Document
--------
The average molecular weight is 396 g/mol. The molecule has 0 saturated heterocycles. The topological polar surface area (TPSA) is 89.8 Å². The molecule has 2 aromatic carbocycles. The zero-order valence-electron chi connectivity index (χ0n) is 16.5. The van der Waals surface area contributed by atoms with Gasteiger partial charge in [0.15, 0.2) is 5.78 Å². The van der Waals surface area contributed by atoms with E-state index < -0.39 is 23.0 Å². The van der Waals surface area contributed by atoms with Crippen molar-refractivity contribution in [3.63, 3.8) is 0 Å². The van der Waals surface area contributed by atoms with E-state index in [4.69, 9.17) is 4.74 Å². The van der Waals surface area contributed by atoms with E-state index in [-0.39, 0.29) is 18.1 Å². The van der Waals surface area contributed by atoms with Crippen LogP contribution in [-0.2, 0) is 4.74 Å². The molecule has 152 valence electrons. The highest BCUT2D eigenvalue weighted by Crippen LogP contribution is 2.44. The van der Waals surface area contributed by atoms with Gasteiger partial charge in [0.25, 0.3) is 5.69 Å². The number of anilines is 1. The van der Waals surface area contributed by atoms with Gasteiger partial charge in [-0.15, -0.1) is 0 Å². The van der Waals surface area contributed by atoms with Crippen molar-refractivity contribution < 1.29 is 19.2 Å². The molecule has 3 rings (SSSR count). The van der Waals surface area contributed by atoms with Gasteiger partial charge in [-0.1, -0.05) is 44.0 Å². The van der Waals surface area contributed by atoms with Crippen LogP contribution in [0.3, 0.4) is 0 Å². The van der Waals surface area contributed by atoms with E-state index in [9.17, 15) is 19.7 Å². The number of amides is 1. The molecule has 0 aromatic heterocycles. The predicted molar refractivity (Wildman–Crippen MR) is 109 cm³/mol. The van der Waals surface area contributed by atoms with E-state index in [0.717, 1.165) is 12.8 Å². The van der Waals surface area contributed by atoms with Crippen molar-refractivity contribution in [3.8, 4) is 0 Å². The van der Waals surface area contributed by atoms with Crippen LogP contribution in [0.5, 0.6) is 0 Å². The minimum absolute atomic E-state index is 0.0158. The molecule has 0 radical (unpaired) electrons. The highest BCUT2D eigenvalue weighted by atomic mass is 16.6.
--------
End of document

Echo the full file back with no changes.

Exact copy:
The average molecular weight is 396 g/mol. The molecule has 0 saturated heterocycles. The topological polar surface area (TPSA) is 89.8 Å². The molecule has 2 aromatic carbocycles. The zero-order valence-electron chi connectivity index (χ0n) is 16.5. The van der Waals surface area contributed by atoms with Gasteiger partial charge in [0.15, 0.2) is 5.78 Å². The van der Waals surface area contributed by atoms with E-state index < -0.39 is 23.0 Å². The van der Waals surface area contributed by atoms with Crippen molar-refractivity contribution in [3.63, 3.8) is 0 Å². The van der Waals surface area contributed by atoms with E-state index in [4.69, 9.17) is 4.74 Å². The van der Waals surface area contributed by atoms with E-state index in [-0.39, 0.29) is 18.1 Å². The van der Waals surface area contributed by atoms with Crippen LogP contribution in [-0.2, 0) is 4.74 Å². The molecule has 152 valence electrons. The highest BCUT2D eigenvalue weighted by Crippen LogP contribution is 2.44. The van der Waals surface area contributed by atoms with Gasteiger partial charge in [0.25, 0.3) is 5.69 Å². The number of anilines is 1. The van der Waals surface area contributed by atoms with Gasteiger partial charge in [-0.15, -0.1) is 0 Å². The van der Waals surface area contributed by atoms with Crippen molar-refractivity contribution < 1.29 is 19.2 Å². The molecule has 3 rings (SSSR count). The van der Waals surface area contributed by atoms with Gasteiger partial charge in [-0.1, -0.05) is 44.0 Å². The van der Waals surface area contributed by atoms with Crippen LogP contribution in [0.3, 0.4) is 0 Å². The van der Waals surface area contributed by atoms with E-state index in [9.17, 15) is 19.7 Å². The number of amides is 1. The molecule has 0 aromatic heterocycles. The predicted molar refractivity (Wildman–Crippen MR) is 109 cm³/mol. The van der Waals surface area contributed by atoms with E-state index in [0.717, 1.165) is 12.8 Å². The van der Waals surface area contributed by atoms with Crippen molar-refractivity contribution in [3.8, 4) is 0 Å². The van der Waals surface area contributed by atoms with Crippen LogP contribution in [0.5, 0.6) is 0 Å². The minimum absolute atomic E-state index is 0.0158. The molecule has 0 radical (unpaired) electrons. The highest BCUT2D eigenvalue weighted by atomic mass is 16.6.